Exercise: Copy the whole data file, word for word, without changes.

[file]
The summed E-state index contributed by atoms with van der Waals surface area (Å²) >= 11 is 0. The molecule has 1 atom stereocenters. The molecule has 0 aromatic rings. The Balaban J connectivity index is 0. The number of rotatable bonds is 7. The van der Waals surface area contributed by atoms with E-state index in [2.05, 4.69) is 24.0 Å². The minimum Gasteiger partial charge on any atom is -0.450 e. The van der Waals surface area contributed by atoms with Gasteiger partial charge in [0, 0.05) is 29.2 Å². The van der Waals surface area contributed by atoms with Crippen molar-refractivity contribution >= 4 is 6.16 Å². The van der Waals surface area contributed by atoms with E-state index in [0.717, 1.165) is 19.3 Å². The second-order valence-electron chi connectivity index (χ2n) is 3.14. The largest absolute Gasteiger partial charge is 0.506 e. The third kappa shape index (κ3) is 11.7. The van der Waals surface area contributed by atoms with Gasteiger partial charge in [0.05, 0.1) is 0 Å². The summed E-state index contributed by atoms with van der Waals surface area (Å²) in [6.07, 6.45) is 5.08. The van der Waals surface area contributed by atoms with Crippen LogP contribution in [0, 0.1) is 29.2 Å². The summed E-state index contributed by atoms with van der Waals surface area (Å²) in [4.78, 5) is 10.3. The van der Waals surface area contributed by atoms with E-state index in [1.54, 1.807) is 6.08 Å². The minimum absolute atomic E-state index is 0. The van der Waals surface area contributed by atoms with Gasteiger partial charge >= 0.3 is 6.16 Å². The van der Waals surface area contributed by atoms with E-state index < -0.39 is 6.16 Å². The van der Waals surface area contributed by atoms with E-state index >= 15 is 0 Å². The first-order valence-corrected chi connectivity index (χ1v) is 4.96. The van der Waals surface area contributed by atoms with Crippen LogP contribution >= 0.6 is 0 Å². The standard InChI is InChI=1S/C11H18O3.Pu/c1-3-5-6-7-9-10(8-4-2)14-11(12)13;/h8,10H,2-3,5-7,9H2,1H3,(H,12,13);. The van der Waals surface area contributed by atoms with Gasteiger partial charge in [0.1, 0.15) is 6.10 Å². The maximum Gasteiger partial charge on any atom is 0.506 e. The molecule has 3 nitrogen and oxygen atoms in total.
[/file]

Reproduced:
The summed E-state index contributed by atoms with van der Waals surface area (Å²) >= 11 is 0. The molecule has 1 atom stereocenters. The molecule has 0 aromatic rings. The Balaban J connectivity index is 0. The number of rotatable bonds is 7. The van der Waals surface area contributed by atoms with E-state index in [2.05, 4.69) is 24.0 Å². The minimum Gasteiger partial charge on any atom is -0.450 e. The van der Waals surface area contributed by atoms with Gasteiger partial charge in [0, 0.05) is 29.2 Å². The van der Waals surface area contributed by atoms with Crippen molar-refractivity contribution >= 4 is 6.16 Å². The van der Waals surface area contributed by atoms with E-state index in [0.717, 1.165) is 19.3 Å². The second-order valence-electron chi connectivity index (χ2n) is 3.14. The largest absolute Gasteiger partial charge is 0.506 e. The third kappa shape index (κ3) is 11.7. The van der Waals surface area contributed by atoms with Gasteiger partial charge in [0.05, 0.1) is 0 Å². The summed E-state index contributed by atoms with van der Waals surface area (Å²) in [6.07, 6.45) is 5.08. The van der Waals surface area contributed by atoms with Crippen LogP contribution in [0, 0.1) is 29.2 Å². The summed E-state index contributed by atoms with van der Waals surface area (Å²) in [4.78, 5) is 10.3. The van der Waals surface area contributed by atoms with E-state index in [1.54, 1.807) is 6.08 Å². The minimum absolute atomic E-state index is 0. The van der Waals surface area contributed by atoms with Gasteiger partial charge >= 0.3 is 6.16 Å². The van der Waals surface area contributed by atoms with E-state index < -0.39 is 6.16 Å². The van der Waals surface area contributed by atoms with E-state index >= 15 is 0 Å². The first-order valence-corrected chi connectivity index (χ1v) is 4.96. The van der Waals surface area contributed by atoms with Crippen LogP contribution >= 0.6 is 0 Å². The standard InChI is InChI=1S/C11H18O3.Pu/c1-3-5-6-7-9-10(8-4-2)14-11(12)13;/h8,10H,2-3,5-7,9H2,1H3,(H,12,13);. The van der Waals surface area contributed by atoms with Gasteiger partial charge in [0.1, 0.15) is 6.10 Å². The maximum Gasteiger partial charge on any atom is 0.506 e. The molecule has 3 nitrogen and oxygen atoms in total.